For someone with J’s challenges, prison will not be a positive teacher. He will be extremely vulnerable to teasing and other forms of abuse while “inside.” In some ways, and in spite of all he has seen and lived, J has the naïve innocence of a four year-old child. I left many of our conversations smiling because of the simple yet profound way J has of looking at life. He genuinely doesn’t understand what he did wrong and why he was arrested. “Isn’t lying wrong, Tim?” he continually asked me. J contends that he was the aggrieved person. If he doesn’t understand that his actions were inappropriate and unlawful, how will he learn from the punishment the judge felt he had earned? What will a term in prison do to calm his anger and feelings of injustice? How will he learn how to cope in society? It is entirely possible that he will come out in much worse shape than when he went in. And if he does, the downward spiral of his life that started when he suffered abuse as a child and was placed in foster care will continue.
J and I had dedicated considerable time to come up with a plan of support for him after his release. We talked about him getting involved in various, positive activities- like church attendance, peer support groups, and healthy supportive relationships. We talked about him getting involved in counselling to insure that he learn skill for coping with life’s stresses. I remain very saddened by the way the justice system failed J. He cried as it dawned on him that his time in detention was not going to end that day. His biggest concern was that he had missed his mother’s birthday the day before. He begged that he be allowed to be “free” so he could give her a hug. His other concern was that: “I am not that kind of man people say I am.” He just wants to be understood for who he is and judged for what is in his heart- and who doesn’t?
For many in the court that day, an imprisoned J means that a problem was dealt with and is now removed from view. For others his was just another case to be closed, with many more to move on to. But that isn’t how it is. This was an opportunity missed. Now he is a frightened and confused man who doesn’t really understand what happened and why it has happened. He will need hope. He will need reassurance. He will need something to look forward to. He needs to know that not everyone is angry with him or wants to forget about him or punish him. He needs to know that God still cares. That is what God has called all of us in prison ministry to do.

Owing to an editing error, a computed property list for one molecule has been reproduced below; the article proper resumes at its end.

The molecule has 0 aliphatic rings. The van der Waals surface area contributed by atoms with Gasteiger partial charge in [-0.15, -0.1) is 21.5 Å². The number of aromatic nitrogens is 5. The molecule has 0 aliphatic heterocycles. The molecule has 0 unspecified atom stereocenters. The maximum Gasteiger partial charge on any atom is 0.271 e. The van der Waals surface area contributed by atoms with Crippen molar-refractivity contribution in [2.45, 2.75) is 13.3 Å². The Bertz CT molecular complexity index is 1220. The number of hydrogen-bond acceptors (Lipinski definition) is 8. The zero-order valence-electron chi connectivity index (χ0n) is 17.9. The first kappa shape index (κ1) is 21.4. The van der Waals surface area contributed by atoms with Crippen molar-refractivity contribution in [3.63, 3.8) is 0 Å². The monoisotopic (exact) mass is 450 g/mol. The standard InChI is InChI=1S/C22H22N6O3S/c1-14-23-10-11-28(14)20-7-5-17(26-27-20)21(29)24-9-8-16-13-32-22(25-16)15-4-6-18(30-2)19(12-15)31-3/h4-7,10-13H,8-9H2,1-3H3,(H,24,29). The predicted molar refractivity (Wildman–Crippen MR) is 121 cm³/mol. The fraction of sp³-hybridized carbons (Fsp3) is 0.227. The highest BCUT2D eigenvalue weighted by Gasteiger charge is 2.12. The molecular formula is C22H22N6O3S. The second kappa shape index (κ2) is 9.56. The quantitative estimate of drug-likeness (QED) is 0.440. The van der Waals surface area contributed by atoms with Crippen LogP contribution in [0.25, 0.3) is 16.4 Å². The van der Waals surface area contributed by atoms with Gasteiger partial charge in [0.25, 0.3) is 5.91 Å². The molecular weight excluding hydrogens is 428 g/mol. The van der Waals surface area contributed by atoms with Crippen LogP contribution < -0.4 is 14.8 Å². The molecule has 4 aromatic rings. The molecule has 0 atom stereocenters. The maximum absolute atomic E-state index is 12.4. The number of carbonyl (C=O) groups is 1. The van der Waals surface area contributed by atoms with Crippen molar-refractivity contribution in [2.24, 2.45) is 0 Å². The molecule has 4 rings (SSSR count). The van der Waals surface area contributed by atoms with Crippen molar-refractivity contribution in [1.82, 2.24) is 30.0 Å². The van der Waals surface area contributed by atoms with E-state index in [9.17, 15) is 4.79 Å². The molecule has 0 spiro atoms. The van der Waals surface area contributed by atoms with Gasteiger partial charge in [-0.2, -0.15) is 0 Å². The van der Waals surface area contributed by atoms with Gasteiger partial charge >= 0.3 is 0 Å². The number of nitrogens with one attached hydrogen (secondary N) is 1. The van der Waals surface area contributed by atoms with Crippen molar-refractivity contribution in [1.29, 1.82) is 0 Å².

A look behind the scenes… To encourage us, our good friend Jimmy Cavanagh (who is the Prison Fellowship representative in the Kingston, ON, area) sent us a letter from which we excerpted the following, “Enclosed is a copy of a letter I received from Amanda¹ who took your Bible courses and whom Sheila² worked with and who told Amanda to take the courses. Then after completing your courses she received a copy of my book.”
This is an example of how God works through His people as we work together to serve Him. To fill in the blanks for you, the story started five years ago. Sheila was visiting Amanda at the prison in
London, ON. At some time during those visits she shared the gospel with her and encouraged her to do the Bible studies, but Amanda wasn’t ready. Four years later, Amanda is once again incarcerated elsewhere, and she wrote to Sheila, who lovingly corresponded with her and encouraged her once again to begin the New Life Bible studies. Amanda asked the chaplain for courses and to date, has now completed more than 60 courses. Most importantly, she has become a Christian and is growing in her faith. After she completed ten courses she received Jimmy’s book Captured To Run No More as her ten unit award book, which really ministered to her and she wrote a six page letter pouring her heart out to Jimmy. Here is a short excerpt: